The Deep State

The Deep State by Mike Lofgren Read Free Book Online

Book: The Deep State by Mike Lofgren Read Free Book Online
Authors: Mike Lofgren
and the Senate, President Obama has not been able to enact most of his domestic policies and budgets. Because of incessant GOP filibustering, not only could he not fill the numerous vacancies in the federal judiciary, he could not even get some of his most innocuous presidential appointees into office. Democrats controlling the Senate during the 113th Congress responded by weakening the filibuster, but Republicans inevitably retaliated with other parliamentary delaying tactics.
    Despite this apparent impotence—and defenders of the president are quick to proclaim his powerlessness in the face of ferocious Republican obstruction—President Obama can liquidate American citizens without due process, detain prisoners indefinitely without charge, conduct “dragnet” surveillance on the American people without judicial warrant, and engage in unprecedented—at least since the McCarthy era—witch-hunts against federal employees through the so-called Insider Threat Program. Within the United States, we are confronted with massive displays of intimidating force by militarized federal, state, and local law enforcement. Abroad, President Obama can start wars at will and engage in virtually any other activity whatever without so much as a by-your-leave from Congress, including arranging the forced landing of a plane carrying a sovereign head of state over foreign territory.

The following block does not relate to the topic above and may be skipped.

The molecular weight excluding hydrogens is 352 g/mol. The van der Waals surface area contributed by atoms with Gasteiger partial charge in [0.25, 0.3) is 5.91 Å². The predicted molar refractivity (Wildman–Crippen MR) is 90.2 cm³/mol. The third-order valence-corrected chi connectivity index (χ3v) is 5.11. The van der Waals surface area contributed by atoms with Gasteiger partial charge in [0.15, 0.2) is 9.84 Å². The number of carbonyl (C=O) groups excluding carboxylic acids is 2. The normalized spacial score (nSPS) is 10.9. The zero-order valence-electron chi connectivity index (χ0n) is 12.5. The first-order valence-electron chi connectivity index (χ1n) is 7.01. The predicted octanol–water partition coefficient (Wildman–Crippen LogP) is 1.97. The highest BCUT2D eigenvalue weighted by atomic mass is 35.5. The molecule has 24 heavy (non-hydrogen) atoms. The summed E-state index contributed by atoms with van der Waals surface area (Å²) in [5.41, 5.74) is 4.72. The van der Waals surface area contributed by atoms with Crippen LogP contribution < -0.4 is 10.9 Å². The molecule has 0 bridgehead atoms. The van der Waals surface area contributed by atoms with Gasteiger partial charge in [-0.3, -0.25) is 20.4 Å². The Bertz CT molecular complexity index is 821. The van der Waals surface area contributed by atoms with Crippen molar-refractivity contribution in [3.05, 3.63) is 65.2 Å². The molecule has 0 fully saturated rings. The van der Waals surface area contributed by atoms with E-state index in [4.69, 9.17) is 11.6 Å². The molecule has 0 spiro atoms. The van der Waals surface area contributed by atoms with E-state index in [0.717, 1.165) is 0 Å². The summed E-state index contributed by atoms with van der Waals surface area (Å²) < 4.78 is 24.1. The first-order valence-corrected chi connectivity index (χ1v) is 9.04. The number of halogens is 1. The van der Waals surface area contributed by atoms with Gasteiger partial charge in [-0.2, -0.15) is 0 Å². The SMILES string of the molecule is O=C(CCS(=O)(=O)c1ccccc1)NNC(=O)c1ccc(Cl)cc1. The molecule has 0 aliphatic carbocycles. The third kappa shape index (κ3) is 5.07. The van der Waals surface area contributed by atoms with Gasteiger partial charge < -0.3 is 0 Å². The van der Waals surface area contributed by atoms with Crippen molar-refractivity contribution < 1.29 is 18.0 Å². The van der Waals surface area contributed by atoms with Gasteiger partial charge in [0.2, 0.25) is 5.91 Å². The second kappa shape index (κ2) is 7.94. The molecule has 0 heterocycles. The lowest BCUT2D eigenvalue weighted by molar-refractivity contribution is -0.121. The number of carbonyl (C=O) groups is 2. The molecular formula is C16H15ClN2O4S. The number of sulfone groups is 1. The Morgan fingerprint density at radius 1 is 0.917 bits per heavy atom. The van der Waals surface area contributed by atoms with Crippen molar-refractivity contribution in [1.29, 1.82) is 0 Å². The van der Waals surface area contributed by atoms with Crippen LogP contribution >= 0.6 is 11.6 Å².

Despite their habitual complaints of executive overreach by Obama, the would-be dictator, we have until recently heard very little from congressional Republicans about these actions—with the minor exception of a gadfly like Senator Rand Paul of Kentucky. Democrats, save for a few mavericks like Ron Wyden of Oregon, are not unduly troubled, either—to the extent of permitting seemingly perjured congressional testimony by executive branch officials on the subject of illegal surveillance. TheConstitution means one thing for most matters, but anything goes if someone in power invokes the sacred phrase “national security.”
    These are not isolated instances of a contradiction; they have been so pervasive that they tend to be disregarded as background noise. During the time in 2011 when political warfare over the debt ceiling began to paralyze the business of governance in Washington and the Treasury juggled accounts to avoid breaching the statutory limit on public debt, the United States government somehow scraped together $1 billion to overthrow Muammar Gaddafi’s regime in Libya and, when the instability created by that coup spilled over into Mali, provide overt and covert assistance to French military intervention there. And at a time when there was heated debate about continuing meat inspections and civilian air-traffic control because of the budget crisis, our government was somehow able to raise $385 million to keep a civil war going in Syria and to pay at least £100 million to the United Kingdom’s Government Communications Headquarters (GCHQ) to buy access to that country’s intelligence (including its surveillance intercepts within the United States, which the NSA would be legally or constitutionally barred from collecting). 1
    Since 2007, two bridges carrying interstate highways have collapsed because of inadequate maintenance of infrastructure; during that same period of time, the government has spent $1.7 billion constructing a building in Utah that is the size of seventeen football fields. This mammoth structure is intended to allow the NSA to store a yottabyte of information, which is equal to 500 quintillion pages of text—basically, everything that has ever been written. The NSA needs that much storage to archive every single electronic trace you make.
    An Evolution, Not a Conspiracy
    Yes, there is another government concealed beneath the one that is visible at either end of Pennsylvania Avenue, a hybrid entity of public and private institutions ruling the country according to consistent patterns

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